UK to regulate crypto assets in post-Brexit financial overhaul
By Guillermo Ximenis
London, Feb 11 (EFE).- Despite the cryptocurrency crash recorded in 2022, the United Kingdom is ramping up plans to make the City of London a global crypto hub by taking advantage of the nation’s post-Brexit regulatory financial independence.
The so-called Edinburgh Reforms — the British government’s roadmap to taking advantage of Brexit freedoms to forge new financial services — provide a legal framework for activities linked to cryptocurrencies aimed at unlocking innovation and investments in the burgeoning sector.
The Treasury has also launched a consultation process to develop a “world-first regime” to regulate the crypto sector, aimed at protecting investors and preventing market abuses.
Economy minister Andrew Griffith has compared the crypto winter, which saw the swift decline of Bitcoin and other digital assets last year, to the dotcom bubble in the late 1990s.
“It is right to look to seek to embrace potentially disruptive technologies, particularly when we have such a strong fintech and financial sector”, Griffith told the Treasury committee of the House of Commons.
One of the key reforms will see the legalization of stable cryptocurrencies as a form of payment — private assets that are pegged to traditional currencies like the dollar, pound and euro.
The Bank of England is also mulling introducing a digital pound, which has already been dubbed Britcoin by the press and which would perform as a stable cryptocurrency backed by the public treasury, a move the European Central Bank (ECB) is also considering.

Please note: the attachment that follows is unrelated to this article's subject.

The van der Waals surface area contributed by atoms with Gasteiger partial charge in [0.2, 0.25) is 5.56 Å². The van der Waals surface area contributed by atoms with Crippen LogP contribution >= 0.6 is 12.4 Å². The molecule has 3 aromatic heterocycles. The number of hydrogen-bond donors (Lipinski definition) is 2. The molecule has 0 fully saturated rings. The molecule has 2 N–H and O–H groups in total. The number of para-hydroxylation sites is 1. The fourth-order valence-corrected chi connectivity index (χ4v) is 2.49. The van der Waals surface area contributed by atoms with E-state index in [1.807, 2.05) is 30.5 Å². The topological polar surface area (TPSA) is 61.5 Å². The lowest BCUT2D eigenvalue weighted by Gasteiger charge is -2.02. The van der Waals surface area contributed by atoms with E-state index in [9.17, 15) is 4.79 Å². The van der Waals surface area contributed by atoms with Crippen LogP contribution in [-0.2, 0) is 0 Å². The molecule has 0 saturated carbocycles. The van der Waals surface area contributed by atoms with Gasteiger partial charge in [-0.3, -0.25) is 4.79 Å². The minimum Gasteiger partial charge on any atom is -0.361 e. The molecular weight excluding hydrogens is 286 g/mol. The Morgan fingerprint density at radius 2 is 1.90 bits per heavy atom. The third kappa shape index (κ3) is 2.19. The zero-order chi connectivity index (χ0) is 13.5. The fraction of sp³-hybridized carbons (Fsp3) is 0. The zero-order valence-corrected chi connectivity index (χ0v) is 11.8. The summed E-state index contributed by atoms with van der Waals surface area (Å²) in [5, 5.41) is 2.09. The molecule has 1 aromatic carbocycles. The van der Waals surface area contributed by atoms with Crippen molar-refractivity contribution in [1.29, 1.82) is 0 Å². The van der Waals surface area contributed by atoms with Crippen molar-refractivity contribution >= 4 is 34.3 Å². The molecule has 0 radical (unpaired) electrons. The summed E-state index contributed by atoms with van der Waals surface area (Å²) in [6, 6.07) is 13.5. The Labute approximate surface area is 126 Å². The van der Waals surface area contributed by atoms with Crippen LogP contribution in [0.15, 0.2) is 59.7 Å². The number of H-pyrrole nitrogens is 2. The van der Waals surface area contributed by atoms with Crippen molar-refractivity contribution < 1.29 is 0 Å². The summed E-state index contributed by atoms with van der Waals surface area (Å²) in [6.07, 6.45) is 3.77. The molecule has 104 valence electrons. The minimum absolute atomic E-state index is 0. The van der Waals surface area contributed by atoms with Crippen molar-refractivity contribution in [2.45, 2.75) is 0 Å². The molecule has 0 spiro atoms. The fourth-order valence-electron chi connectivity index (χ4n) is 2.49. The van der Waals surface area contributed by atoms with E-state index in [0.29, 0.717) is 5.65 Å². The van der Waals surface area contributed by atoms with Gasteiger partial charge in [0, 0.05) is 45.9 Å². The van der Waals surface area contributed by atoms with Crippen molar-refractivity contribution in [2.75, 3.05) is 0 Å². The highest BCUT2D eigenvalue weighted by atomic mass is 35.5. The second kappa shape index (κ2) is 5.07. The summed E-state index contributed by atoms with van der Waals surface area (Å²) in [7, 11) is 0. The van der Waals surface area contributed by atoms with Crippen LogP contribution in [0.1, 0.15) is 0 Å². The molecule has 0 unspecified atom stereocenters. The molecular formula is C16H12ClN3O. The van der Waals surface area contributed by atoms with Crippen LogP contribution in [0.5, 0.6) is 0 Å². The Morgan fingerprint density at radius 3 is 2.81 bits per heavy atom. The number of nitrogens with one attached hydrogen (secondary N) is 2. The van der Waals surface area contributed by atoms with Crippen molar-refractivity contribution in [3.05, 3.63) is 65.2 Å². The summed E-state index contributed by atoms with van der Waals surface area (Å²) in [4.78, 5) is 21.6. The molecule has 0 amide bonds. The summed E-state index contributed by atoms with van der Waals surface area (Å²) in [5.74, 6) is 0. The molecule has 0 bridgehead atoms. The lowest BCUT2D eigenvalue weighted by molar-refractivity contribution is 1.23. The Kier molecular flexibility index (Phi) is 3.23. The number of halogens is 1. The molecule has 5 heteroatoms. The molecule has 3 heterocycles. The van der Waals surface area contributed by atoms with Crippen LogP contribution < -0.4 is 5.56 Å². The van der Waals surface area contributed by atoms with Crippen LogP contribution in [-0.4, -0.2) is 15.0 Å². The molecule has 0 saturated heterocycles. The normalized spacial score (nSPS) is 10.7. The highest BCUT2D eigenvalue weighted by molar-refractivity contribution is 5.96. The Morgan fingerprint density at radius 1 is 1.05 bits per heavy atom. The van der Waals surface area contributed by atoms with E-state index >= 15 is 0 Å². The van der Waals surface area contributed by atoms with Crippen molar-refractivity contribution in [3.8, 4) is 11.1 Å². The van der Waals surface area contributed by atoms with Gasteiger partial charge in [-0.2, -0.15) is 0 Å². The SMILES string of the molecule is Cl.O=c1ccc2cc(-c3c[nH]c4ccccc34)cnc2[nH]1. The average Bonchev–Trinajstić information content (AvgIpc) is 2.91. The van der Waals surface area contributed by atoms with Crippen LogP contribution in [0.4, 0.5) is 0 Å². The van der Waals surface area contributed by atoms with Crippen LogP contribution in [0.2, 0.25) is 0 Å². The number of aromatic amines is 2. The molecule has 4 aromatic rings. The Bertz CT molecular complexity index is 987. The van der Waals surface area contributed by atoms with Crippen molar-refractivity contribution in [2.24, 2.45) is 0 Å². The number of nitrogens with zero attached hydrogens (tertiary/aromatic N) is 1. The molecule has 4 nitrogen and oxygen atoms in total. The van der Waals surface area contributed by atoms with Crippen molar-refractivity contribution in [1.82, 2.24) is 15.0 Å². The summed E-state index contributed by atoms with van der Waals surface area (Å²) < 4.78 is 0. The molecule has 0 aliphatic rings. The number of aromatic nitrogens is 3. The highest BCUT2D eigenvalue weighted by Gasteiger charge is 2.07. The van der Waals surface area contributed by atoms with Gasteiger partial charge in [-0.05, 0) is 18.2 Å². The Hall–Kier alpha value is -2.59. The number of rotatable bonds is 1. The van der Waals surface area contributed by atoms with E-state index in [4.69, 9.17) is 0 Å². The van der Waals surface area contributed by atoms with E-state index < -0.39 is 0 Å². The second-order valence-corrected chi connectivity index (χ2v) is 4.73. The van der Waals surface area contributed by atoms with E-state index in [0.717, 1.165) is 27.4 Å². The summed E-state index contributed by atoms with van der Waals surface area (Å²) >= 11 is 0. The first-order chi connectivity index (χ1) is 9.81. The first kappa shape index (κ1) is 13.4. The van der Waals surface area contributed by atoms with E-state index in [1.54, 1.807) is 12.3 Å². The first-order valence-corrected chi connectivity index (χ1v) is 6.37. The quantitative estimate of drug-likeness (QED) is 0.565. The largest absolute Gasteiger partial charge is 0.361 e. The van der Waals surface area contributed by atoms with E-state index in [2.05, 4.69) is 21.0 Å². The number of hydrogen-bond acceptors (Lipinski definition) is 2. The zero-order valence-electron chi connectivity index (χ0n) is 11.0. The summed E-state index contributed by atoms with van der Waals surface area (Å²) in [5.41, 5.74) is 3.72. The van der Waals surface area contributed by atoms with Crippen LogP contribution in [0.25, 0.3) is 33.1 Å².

According to Conor Macmanus, Director in PwC’s Financial Services Regulatory Insights team, many of the details are yet to be honed in the UK, but the British and European regimes will differ in various areas.
The expert told Efe that the EU has created an independent framework for crypto assets, while the UK wants to go further and transform the financial services regulations.
Westminster plans include decentralized finance lending (DeFi) — platforms that provide loans to businesses, or the public with no intermediaries — something the EU is not including in its crypto plans and which Macmanus says will support the viability of the sector in the UK in the long term.
But the growth of the crypto sector is not only reliant on regulation, and attracting talent will be key to the City becoming a global crypto hub, the expert added.
Binance, one of the world’s leading crypto asset exchanges, has welcomed the proposals.
“We strongly believe that a stable regulatory environment can support innovation and is essential to establishing trust in the industry and long-term growth,” Kyrylo Khomiakov, Binance’s Head of Ukraine and Eastern Europe, said.
Coinbase, another global exchange platform that is listed on the New York Stock Exchange, has also championed the British government’s new plans.
“Nice to see the UK match political ambition with concrete regulatory proposals on crypto today. Lots to unpack over the coming days but great to see Andrew Griffiths delivering on the regulatory clarity needed for firms to innovate,” Faryar Shirzad chief policy officer at Coinbase said. EFE